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OCHA Sudan bulletin 36: South Sudanese refugees relocated in East Darfur

September 9 - 2016 KHARTOUM

About 1,500 South Sudanese refugees have been relocated from Khor Omer to Kario camp in East Darfur. New displaced people from Jebel Marra arrive in Hassahissa camp in Central Darfur. Education is amongst the least funded sectors in humanitarian appeals while about 45 per cent of children in Sudan are out of school. And above-average rainfall is favourable for harvests in October, in this week's humanitarian bulletin by the United Nations Office for the Coordination of Humanitarian Affairs (OCHA).

The relocation of South Sudanese refugees from Khor Omer camp in Ed Daein, capital of East Darfur State, to the new Kario site started on 20 August and as of 4 September, 1,554 refugees had moved to the new camp. On average, 114 refugees voluntarily relocated per day. The new camp was selected by the government as the new site for hosting refugees coming from the Northern Bahr El Ghazal area of South Sudan (mainly Dinka).

Kario is located in Bahr El Arab locality, about 45km south of Ed Daein, the capital of East Darfur State. East Darfur State hosts about 60 percent of all South Sudanese refugee arrivals in 2016.

New displaced from Jebel Marra in Central Darfur

On 29 August, an inter-agency team carried out an assessment in Hassahissa displaced camp in Zalingei town, Central Darfur State. The assessment team verified 143 newly displaced people (20 families) who came from the Jebel Marra area to the camp in August 2016.

The new arrivals said they came from Kiro, Koro, Kwila and Boldong villages (about 12km east Neirtiti town) due to insecurity. These reports could not be verified by the UN.

Meanwhile, UNICEF through its partner Norwegian Church Aid (NCA) started the construction of 700 household latrines for new arrivals and households affected by heavy rain and flashfloods in Hassahissa camp and Hameedia camp, another camp near Zalingei, Central Darfur.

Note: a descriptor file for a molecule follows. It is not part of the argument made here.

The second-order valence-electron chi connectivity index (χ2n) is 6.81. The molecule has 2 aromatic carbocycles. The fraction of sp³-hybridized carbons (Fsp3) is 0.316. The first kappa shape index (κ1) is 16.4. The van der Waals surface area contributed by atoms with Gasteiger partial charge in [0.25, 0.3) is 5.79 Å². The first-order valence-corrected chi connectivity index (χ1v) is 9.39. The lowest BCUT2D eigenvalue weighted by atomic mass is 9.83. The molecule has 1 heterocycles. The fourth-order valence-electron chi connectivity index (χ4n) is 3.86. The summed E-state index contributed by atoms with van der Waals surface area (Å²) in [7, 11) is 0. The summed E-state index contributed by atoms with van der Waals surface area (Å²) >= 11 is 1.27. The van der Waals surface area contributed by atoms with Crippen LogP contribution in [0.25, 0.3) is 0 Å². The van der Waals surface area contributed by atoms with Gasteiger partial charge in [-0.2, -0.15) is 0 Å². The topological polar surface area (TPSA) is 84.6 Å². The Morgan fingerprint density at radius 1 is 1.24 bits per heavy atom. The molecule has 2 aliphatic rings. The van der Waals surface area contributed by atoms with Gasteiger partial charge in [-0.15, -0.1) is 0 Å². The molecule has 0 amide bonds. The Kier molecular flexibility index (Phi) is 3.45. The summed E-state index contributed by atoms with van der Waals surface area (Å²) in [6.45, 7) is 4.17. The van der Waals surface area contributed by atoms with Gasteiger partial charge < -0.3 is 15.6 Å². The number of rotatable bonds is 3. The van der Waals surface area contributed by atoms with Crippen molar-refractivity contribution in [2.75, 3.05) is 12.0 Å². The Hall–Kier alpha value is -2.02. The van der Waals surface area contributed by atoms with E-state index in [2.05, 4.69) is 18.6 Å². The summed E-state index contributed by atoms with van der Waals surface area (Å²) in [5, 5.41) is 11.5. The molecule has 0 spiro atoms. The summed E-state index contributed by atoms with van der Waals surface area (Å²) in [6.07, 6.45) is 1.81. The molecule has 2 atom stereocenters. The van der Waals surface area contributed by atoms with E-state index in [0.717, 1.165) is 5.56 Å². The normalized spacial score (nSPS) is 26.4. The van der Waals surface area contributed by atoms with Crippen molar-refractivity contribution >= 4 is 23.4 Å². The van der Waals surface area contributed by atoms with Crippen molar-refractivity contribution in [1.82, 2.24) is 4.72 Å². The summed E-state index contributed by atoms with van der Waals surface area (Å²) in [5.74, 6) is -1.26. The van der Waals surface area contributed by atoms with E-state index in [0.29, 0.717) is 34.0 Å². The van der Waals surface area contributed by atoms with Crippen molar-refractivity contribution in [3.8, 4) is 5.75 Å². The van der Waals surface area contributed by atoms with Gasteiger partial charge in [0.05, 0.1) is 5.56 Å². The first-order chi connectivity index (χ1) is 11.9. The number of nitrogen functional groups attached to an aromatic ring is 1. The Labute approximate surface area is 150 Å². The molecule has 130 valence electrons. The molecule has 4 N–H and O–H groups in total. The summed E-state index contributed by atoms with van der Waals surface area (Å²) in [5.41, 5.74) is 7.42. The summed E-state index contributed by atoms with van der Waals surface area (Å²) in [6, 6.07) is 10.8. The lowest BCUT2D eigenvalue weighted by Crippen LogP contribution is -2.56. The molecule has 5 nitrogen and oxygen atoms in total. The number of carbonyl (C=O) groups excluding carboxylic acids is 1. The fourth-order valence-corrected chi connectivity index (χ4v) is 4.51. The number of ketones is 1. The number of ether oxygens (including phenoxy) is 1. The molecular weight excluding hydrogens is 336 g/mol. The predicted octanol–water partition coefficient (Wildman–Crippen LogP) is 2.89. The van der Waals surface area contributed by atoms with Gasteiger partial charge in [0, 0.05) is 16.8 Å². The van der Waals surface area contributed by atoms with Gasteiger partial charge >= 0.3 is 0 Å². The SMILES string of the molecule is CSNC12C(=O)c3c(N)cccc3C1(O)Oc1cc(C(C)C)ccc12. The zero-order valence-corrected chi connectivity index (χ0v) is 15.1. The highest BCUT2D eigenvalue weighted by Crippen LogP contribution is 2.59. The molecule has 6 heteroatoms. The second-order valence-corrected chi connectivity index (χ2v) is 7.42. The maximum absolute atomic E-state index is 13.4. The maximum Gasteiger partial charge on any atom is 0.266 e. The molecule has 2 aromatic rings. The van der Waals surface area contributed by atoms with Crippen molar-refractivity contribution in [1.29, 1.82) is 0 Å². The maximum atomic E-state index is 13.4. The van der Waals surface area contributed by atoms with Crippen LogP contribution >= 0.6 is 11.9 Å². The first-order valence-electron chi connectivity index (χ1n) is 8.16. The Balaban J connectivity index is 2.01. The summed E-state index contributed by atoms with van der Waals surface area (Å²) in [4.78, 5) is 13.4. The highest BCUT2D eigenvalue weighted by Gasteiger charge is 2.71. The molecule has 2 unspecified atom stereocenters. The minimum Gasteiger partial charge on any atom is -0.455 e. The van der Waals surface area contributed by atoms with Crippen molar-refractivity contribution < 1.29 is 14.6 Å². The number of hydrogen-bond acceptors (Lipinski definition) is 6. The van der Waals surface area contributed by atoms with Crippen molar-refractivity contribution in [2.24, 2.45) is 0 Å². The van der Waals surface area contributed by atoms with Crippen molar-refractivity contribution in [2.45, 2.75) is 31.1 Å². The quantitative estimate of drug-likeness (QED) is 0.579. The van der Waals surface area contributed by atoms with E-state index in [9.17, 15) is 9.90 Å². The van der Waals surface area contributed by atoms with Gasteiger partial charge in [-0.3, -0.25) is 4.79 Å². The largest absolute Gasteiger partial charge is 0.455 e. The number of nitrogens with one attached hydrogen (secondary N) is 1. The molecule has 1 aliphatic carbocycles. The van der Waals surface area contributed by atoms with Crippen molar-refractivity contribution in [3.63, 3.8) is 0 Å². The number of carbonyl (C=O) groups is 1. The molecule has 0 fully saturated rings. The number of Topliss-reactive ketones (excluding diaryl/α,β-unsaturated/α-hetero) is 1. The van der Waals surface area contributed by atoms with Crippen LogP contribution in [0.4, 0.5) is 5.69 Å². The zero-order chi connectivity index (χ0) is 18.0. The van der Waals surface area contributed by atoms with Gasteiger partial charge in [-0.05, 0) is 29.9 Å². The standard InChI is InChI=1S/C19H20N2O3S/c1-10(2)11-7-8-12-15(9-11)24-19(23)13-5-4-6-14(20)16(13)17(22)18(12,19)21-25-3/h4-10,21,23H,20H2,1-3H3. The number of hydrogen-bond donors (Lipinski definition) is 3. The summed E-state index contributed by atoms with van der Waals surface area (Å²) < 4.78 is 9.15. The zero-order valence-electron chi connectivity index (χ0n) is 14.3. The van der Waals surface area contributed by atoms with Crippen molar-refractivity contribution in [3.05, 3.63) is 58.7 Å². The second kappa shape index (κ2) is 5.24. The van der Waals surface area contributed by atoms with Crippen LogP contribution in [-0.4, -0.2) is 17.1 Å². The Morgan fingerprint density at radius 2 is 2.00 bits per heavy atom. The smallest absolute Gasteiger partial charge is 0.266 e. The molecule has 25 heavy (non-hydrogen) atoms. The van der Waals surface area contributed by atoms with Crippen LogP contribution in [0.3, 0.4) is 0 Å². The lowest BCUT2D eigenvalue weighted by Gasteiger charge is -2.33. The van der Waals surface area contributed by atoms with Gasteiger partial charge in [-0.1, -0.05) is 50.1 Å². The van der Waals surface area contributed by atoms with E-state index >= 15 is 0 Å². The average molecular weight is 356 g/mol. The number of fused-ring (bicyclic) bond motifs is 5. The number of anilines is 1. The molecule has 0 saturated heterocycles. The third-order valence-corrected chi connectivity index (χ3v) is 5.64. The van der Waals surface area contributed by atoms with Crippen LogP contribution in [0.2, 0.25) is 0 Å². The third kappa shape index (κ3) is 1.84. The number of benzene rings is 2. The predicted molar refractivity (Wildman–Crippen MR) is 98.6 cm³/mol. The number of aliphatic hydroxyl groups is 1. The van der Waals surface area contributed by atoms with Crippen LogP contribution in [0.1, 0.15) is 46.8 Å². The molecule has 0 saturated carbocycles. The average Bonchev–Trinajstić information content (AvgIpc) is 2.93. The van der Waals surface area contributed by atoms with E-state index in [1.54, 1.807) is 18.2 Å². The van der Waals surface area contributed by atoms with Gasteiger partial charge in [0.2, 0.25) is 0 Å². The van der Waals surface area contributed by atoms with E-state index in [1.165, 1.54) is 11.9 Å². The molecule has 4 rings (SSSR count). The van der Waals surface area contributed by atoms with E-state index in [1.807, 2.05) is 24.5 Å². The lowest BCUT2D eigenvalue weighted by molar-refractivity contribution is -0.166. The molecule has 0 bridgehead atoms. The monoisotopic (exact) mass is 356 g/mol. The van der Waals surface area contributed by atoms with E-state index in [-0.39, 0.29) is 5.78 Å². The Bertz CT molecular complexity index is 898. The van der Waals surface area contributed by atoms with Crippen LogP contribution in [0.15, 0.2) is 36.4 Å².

Government request for food aid for returnees in Golo

On 1 September, the Wali (Governor) of Central Darfur State informed the World Food Programme (WFP) that the food security situation of returnees in Golo town is dire and they need urgent general food distribution support.

Gaps in education services for children in Sortony

The Education Sector reported in its bulletin of July 2016 that there is still a very high gap in education assistance in Sortony, North Darfur, which hosts about 21,500 displaced from Jebel Marra. Education partners identified some 3,400 school-aged displaced children in need of learning facilities in Sortony, North Darfur following their recent displacement from Jebel Marra.

Government approval for construction of 68 temporary classrooms was granted after advocacy by UNICEF, sector partners and the Ministry of Education. Funding for more classrooms has partially been secured.

Education amongst least funded sectors in humanitarian appeals

Education continues to be one of the least funded sectors in humanitarian appeals. In 2015, humanitarian agencies received only 31 per cent of their education funding needs, down from 66 per cent a decade ago – despite an increase in education requirements.

According to UNICEF, for countries affected by conflict, school equips children with stability, and the knowledge and skills they need to rebuild their communities once the crisis is over. Children not in school are at an increased danger of abuse, exploitation and recruitment into armed groups.

'45 per cent of primary-aged children in Sudan are out of school'

On 1 September, the UN Children’s Fund (UNICEF) said that 45 per cent of primary school-aged children in Sudan are missing out on their right to primary education. UNICEF added that Sudan is in the top 10 countries with the highest primary out-of school rates. At particular risk of being excluded from school are girls, children affected by war and displaced, children in rural areas, poor children and some ethnic and religious groups.

Rainfall favourable for harvests in October – FEWS NET

Seasonal rainfall has been well above average across Sudan since the beginning of the ongoing main rainy season (June to September), according to the August 2016 update from FEWS NET. While flooding since June has affected about 204,000 people across Sudan and led to some crop loss in irrigated areas, overall cropping prospects are favourable in the main rain-fed crop producing areas of Gedaref, Blue Nile, White Nile, and South Kordofan states, and in the traditional rain-fed sectors of greater Darfur, and North and West Kordofan states.

Some agricultural households affected by flooding, particularly in riverine areas, are likely to engage in off-season, flood recession cropping.

OCHA Sudan Weekly Humanitarian Bulletin Issue 36 (29 August - 4 September 2016)

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